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The Power of Thoughts: 4 Steps to Improve Business Outcomes with Your Mind

Did you know the power of thoughts can have a giant impact on your organization’s success?
The Human Priority
The Human Priority

Did you know you can use your thoughts to make big differences in organizational outcomes? 


It is one of those concepts that sounds oh so simple, but can be oh so powerful. What we think of ourselves, our team members, and overall organizational capabilities is a potentially untapped resource that can help us accomplish even greater success.


H2: Using the Power of Thoughts to Improve Outcomes at Work 

Just like the human body, or an ecosystem, an organization is a living entity; we have multiple systems that must work in order for us to be well. In the same way, an organization has multiple systems and capabilities that we need to do well in order to succeed. 


Your teams have capabilities in multiple areas, such as technical and people capabilities. Our thoughts are one of the many components, or capabilities, that play an important role in workplace success.  


This is where the power of thought comes in. Just as thoughts can greatly impact quality of life, they have a dramatic impact on organizational effectiveness. To perform our capabilities most effectively, we need to believe in ourselves as leaders, and we need to believe in our team and our collective capability to function and achieve. 


Believing in yourself and your team places you in the solution position, which opens the door for success and accomplishments.   


H2: How to Use the Power of Thought at Work

So how can you harness the power of thought to find solutions and achieve your goals? Here are 4 steps: 

    1. Start with a clear commitment to change your thoughts. You have to want it, see it, and believe it is possible to build it in business. The Appreciative Inquiry model in psychology brings home the point that we can most effectively generate solutions from a positive feeling / thinking state. Once you have a clear commitment, proceed to step 2.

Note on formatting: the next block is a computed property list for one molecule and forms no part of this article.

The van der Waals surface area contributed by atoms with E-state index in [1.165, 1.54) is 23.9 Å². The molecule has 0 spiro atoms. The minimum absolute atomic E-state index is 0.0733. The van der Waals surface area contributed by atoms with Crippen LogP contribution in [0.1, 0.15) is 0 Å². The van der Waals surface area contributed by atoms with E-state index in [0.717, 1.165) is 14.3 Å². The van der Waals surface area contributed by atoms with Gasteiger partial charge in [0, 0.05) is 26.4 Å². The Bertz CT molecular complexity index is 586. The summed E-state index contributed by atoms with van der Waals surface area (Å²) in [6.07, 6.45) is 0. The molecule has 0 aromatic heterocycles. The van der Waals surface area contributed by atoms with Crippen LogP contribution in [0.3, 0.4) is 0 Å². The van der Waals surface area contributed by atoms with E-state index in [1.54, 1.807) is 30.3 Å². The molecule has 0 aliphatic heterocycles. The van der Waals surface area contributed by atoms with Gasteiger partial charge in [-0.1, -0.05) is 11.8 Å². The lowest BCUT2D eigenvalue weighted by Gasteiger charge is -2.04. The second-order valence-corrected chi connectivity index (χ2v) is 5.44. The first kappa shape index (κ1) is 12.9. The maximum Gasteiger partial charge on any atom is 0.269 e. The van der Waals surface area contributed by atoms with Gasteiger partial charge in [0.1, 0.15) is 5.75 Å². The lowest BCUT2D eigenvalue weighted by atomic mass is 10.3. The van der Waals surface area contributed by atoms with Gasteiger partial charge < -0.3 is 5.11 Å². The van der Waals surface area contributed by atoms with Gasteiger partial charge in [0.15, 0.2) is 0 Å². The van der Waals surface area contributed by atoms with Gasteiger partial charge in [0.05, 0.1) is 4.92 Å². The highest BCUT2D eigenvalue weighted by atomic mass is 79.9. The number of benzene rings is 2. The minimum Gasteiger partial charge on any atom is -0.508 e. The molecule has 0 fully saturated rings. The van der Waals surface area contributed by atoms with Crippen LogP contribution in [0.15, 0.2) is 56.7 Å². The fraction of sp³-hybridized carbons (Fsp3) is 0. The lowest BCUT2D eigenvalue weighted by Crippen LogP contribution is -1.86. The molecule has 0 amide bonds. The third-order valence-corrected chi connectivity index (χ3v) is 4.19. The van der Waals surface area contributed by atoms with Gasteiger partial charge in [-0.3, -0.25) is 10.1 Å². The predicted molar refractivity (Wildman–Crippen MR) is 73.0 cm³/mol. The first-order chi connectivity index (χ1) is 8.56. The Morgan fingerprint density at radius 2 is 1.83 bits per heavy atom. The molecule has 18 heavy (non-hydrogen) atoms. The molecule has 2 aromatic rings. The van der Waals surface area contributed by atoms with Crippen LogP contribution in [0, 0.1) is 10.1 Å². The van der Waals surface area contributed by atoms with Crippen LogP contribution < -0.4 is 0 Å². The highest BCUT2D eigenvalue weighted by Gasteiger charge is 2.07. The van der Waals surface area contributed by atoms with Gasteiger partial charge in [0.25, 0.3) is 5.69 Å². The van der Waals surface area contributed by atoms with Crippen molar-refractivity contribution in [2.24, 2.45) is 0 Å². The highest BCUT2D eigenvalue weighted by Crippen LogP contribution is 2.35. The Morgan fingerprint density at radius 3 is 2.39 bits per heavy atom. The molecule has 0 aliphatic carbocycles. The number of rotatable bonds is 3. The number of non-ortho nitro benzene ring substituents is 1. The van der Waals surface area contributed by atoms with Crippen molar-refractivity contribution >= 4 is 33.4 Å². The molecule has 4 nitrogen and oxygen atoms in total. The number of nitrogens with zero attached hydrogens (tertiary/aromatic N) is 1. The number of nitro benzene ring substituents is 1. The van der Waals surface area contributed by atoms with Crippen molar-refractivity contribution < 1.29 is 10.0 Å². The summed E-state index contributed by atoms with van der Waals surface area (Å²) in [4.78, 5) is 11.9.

2. Spend time focusing on the positive, both on what you want to achieve and what you are building on (i.e., what is going right today). Here are some ways to do that:
      • Tell people what they are doing right (this includes you).
      • Designate a specific daily time to reflect on what is going well and how you want to build on it (i.e., what you are creating).
      • Start each new project celebrating who and what brought you to this point, and the people who will help finish the project.
      • Celebrate small and big wins with your team (i.e., have lots of “win” parties – really!)
    3. Be diligent in weeding out negative thoughts and replacing them with positive. For example, if you find yourself thinking, “Why didn’t I handle that differently or better,” stop yourself and replace it with, “I learned from that experience. I am growing as a leader. Next time, I will…”. What you think about yourself and your team will have a direct impact on how strong and confident you feel and come across as a leader. Team members know not only if you are having a bad day, but if you are feeling insecure about your own abilities or the outcome of a project. I have lost count of the times someone told me something negative about a team member and said, “But I would never say that to them.” When it is someone I am mentoring, I will break it to them that their peer will know. Someone will tell them directly, or the person will feel your energy and attitude towards them. 

      So what you think matters—what you think about yourself, your team and the probability of success for a given project or the overall success of your organization. 

    4. Our thoughts and words are interconnected. How we think influences how we speak, and vice versa. Weed out negative language and replace it with positive, can-do language. You can never over-emphasize the positive! Here are a few helpful tips on how to use language to emphasize the positive.  Take every opportunity possible to tell people what they are doing well. Be specific (i.e., “I really appreciate how encouraging your are to new leaders.”)   If you find yourself saying “but,” stop right there. Whether talking about a team member, a project or yourself, starting with “x works so hard, but….” won’t get you where you want to go. Instead, consider, “x works so hard, and with additional mentoring and training will be an even greater asset”. 

      If you do say something discouraging to yourself or another team member, reframe it as soon as you are aware. Find a way to celebrate, acknowledge what is going well and focus in the present on how to make things better. 


Celebrate what is right. Attribute positive intention. Use your thoughts, words and actions to show people that you believe in their capabilities. Build on that and watch the magic happen. 

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